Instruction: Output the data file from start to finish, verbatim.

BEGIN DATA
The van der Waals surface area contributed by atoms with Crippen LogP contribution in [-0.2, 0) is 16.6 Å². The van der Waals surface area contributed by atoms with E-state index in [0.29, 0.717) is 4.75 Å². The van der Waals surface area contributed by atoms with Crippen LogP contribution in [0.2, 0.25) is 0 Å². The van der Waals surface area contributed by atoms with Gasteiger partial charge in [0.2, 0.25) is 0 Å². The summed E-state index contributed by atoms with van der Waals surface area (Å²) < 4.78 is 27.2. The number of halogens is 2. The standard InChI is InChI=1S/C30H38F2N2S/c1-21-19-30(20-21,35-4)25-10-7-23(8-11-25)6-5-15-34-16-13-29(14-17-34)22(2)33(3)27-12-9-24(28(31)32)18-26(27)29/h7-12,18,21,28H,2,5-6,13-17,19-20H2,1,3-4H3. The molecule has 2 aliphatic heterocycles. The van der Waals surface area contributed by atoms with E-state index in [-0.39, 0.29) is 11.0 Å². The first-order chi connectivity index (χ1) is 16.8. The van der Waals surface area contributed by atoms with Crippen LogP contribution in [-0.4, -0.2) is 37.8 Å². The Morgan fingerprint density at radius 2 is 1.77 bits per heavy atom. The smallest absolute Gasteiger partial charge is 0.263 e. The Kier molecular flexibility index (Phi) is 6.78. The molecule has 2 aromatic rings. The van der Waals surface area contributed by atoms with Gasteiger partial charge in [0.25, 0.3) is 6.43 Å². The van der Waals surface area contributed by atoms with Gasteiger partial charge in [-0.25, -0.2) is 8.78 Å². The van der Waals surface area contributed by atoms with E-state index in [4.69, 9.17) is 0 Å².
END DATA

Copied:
The van der Waals surface area contributed by atoms with Crippen LogP contribution in [-0.2, 0) is 16.6 Å². The van der Waals surface area contributed by atoms with E-state index in [0.29, 0.717) is 4.75 Å². The van der Waals surface area contributed by atoms with Crippen LogP contribution in [0.2, 0.25) is 0 Å². The van der Waals surface area contributed by atoms with Gasteiger partial charge in [0.2, 0.25) is 0 Å². The summed E-state index contributed by atoms with van der Waals surface area (Å²) < 4.78 is 27.2. The number of halogens is 2. The standard InChI is InChI=1S/C30H38F2N2S/c1-21-19-30(20-21,35-4)25-10-7-23(8-11-25)6-5-15-34-16-13-29(14-17-34)22(2)33(3)27-12-9-24(28(31)32)18-26(27)29/h7-12,18,21,28H,2,5-6,13-17,19-20H2,1,3-4H3. The molecule has 2 aliphatic heterocycles. The van der Waals surface area contributed by atoms with E-state index in [-0.39, 0.29) is 11.0 Å². The first-order chi connectivity index (χ1) is 16.8. The van der Waals surface area contributed by atoms with Crippen LogP contribution in [-0.4, -0.2) is 37.8 Å². The Morgan fingerprint density at radius 2 is 1.77 bits per heavy atom. The smallest absolute Gasteiger partial charge is 0.263 e. The Kier molecular flexibility index (Phi) is 6.78. The molecule has 2 aromatic rings. The van der Waals surface area contributed by atoms with Gasteiger partial charge in [0.25, 0.3) is 6.43 Å². The van der Waals surface area contributed by atoms with Gasteiger partial charge in [-0.25, -0.2) is 8.78 Å². The van der Waals surface area contributed by atoms with E-state index in [4.69, 9.17) is 0 Å².